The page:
Are You Mentally Set Up for Success?

BY Jason Short

As athletes, we’re all going to have some level of a results-oriented and goal-driven mindset. However, there is such a thing as being too focused on results. 

As athletes, we’re all going to have some level of a results-oriented and goal-driven mindset. After all, it’s that drive to achieve our goals and aspirations that keeps us on track with our training through the tough times. However, there is such a thing as being too focused on results, to a point that it’s actually hindering your performance.

As we near the end of the racing season, now is a great time to reflect on the season past. Just as you would review how effective your approach to training or nutrition was, you should do an honest self-assessment of your mental approach to the sport.

Here are four key questions to ask yourself during your season review. See if you’re mentally set up for success, or if an overly driven mindset is actually holding you back.

1. Were your season goals realistic?

Were your goals too lofty to realistically attain or were they set too low to push you to achieve your best? Sometimes we set the bar high as we have high expectations for ourselves and as a result we can be our own worst enemies. If we continually set the bar beyond what we can achieve, we can find ourselves getting discouraged as we’re rarely ever able to achieve our goals. A good strategy for staying on top of realistic goals is to consistently assess your progress towards your goals throughout a season. Seeking the outside perspective of a coach can help with this. A coach consistently monitors your progress and can provide an objective and realistic perspective based on your progress and performance.

On the other end of the spectrum, did you set your goals too low? Sometimes we “sell ourselves short” due to inexperience and really not knowing what were capable of – and there’s nothing wrong with that. Where we can run into trouble is when we constantly set the bar low because we’re afraid of failing. One of the keys to growth is to let go of that fear of failing. After all, in every race, at some point you’ll have to risk losing in order to win.

2. Did you “over-plan” your races?

Think about a race where you tried to account for every possible scenario beforehand. How did that race go? Did you need to plan for every possible scenario? The best analogy I’ve ever heard is that racing is like a high-speed game of chess. When you consider all the possible moves in a game of chess, is it possible to have every scenario memorized? While it’s not a bad idea to go into a race with a plan, going into a race relaxed, observant, and versatile tends to allow for the greatest chance of success. It’s always great to have a plan, but base that plan around the fact that a race is an environment with constantly changing variables. When we get too caught up in executing our own plan for a race, we sometimes forget to observe what’s actually happening. We then end up racing to the tune of our own plan and not the race that’s unfolding before us.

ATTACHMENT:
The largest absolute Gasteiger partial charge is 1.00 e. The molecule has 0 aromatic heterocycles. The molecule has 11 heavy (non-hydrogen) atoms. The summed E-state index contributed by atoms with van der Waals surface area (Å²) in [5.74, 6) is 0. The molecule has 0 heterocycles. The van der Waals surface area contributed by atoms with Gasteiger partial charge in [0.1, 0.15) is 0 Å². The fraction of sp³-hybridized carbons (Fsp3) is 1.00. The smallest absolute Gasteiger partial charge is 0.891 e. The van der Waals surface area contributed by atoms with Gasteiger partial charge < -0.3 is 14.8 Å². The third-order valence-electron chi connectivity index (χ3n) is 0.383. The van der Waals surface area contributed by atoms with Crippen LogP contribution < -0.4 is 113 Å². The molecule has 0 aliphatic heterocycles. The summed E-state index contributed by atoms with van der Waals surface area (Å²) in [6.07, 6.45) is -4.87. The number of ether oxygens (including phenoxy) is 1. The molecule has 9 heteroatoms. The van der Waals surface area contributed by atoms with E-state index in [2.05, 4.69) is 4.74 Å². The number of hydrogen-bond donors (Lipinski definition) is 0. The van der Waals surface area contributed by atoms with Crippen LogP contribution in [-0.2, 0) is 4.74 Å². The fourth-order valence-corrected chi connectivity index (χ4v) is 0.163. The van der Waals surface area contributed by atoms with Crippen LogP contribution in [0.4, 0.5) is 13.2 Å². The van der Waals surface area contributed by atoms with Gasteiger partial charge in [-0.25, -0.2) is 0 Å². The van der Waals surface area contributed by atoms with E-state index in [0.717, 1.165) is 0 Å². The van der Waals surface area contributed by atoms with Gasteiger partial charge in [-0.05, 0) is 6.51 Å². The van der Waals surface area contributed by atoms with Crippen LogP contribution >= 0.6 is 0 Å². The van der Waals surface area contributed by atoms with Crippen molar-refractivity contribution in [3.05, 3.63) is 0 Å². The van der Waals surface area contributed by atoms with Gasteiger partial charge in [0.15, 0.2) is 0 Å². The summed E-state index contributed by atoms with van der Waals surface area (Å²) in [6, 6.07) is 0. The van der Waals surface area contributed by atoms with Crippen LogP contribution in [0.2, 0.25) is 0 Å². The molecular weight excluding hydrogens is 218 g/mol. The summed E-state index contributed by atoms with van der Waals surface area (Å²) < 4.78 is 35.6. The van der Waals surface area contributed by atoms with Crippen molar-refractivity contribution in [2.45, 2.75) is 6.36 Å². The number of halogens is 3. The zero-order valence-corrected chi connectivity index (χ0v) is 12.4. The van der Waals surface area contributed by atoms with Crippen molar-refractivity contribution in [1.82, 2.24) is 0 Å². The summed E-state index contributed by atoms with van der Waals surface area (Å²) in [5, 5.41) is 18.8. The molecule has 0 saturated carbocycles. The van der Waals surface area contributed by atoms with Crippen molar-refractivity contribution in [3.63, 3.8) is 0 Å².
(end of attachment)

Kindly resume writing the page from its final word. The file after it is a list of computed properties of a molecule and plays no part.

3. How did you handle defeat? And victory?

Think about the races that didn’t go as well as you would’ve liked. Did you get so caught up in defeat and the lack of achievement, that you missed out on the opportunity for a learning experience? Whether you win or not, every athlete should consider any competition they walk away from as an achievement if you learned something from it that will make you better the next time out. Those races in which you didn’t get the results you wanted are great opportunities to reflect on what you could have done differently to give you that desired result. Ask yourself: did you burn any un-needed matches, did you fuel properly, and did you race a tactically smart race? Think of all the scenarios that could have given you the result you wanted and what you could’ve done differently.